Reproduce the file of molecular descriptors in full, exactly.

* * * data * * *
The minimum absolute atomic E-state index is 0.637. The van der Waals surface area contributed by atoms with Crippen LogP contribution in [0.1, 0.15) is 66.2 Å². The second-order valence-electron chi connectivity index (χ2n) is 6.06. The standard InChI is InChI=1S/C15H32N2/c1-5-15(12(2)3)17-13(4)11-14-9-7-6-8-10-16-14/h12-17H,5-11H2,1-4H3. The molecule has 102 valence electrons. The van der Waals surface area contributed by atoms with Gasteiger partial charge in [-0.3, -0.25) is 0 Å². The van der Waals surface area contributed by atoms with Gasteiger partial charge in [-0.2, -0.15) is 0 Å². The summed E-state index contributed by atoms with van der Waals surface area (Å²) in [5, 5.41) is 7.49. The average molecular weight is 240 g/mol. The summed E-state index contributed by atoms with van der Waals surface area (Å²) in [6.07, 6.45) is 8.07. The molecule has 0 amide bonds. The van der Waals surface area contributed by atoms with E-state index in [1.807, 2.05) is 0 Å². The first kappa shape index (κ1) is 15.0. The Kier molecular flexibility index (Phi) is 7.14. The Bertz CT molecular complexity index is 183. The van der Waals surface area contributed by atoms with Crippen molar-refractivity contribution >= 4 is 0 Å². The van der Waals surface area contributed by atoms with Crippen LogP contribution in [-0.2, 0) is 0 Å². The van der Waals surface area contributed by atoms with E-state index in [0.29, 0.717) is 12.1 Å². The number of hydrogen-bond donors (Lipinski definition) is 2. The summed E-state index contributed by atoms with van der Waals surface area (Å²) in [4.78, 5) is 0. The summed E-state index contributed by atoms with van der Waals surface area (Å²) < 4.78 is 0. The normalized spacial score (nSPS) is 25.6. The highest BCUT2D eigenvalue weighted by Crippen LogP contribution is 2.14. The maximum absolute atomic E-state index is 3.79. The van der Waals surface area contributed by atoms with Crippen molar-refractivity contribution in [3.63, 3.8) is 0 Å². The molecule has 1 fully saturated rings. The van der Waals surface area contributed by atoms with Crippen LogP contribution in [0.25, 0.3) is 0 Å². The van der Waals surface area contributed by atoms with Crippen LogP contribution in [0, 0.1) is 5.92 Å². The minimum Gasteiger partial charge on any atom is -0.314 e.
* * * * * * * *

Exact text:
The minimum absolute atomic E-state index is 0.637. The van der Waals surface area contributed by atoms with Crippen LogP contribution in [0.1, 0.15) is 66.2 Å². The second-order valence-electron chi connectivity index (χ2n) is 6.06. The standard InChI is InChI=1S/C15H32N2/c1-5-15(12(2)3)17-13(4)11-14-9-7-6-8-10-16-14/h12-17H,5-11H2,1-4H3. The molecule has 102 valence electrons. The van der Waals surface area contributed by atoms with Gasteiger partial charge in [-0.3, -0.25) is 0 Å². The van der Waals surface area contributed by atoms with Gasteiger partial charge in [-0.2, -0.15) is 0 Å². The summed E-state index contributed by atoms with van der Waals surface area (Å²) in [5, 5.41) is 7.49. The average molecular weight is 240 g/mol. The summed E-state index contributed by atoms with van der Waals surface area (Å²) in [6.07, 6.45) is 8.07. The molecule has 0 amide bonds. The van der Waals surface area contributed by atoms with E-state index in [1.807, 2.05) is 0 Å². The first kappa shape index (κ1) is 15.0. The Kier molecular flexibility index (Phi) is 7.14. The Bertz CT molecular complexity index is 183. The van der Waals surface area contributed by atoms with Crippen molar-refractivity contribution >= 4 is 0 Å². The van der Waals surface area contributed by atoms with Crippen LogP contribution in [-0.2, 0) is 0 Å². The van der Waals surface area contributed by atoms with E-state index in [0.29, 0.717) is 12.1 Å². The number of hydrogen-bond donors (Lipinski definition) is 2. The summed E-state index contributed by atoms with van der Waals surface area (Å²) in [4.78, 5) is 0. The summed E-state index contributed by atoms with van der Waals surface area (Å²) < 4.78 is 0. The normalized spacial score (nSPS) is 25.6. The highest BCUT2D eigenvalue weighted by Crippen LogP contribution is 2.14. The maximum absolute atomic E-state index is 3.79. The van der Waals surface area contributed by atoms with Crippen molar-refractivity contribution in [3.63, 3.8) is 0 Å². The molecule has 1 fully saturated rings. The van der Waals surface area contributed by atoms with Crippen LogP contribution in [0.25, 0.3) is 0 Å². The van der Waals surface area contributed by atoms with Crippen LogP contribution in [0, 0.1) is 5.92 Å². The minimum Gasteiger partial charge on any atom is -0.314 e.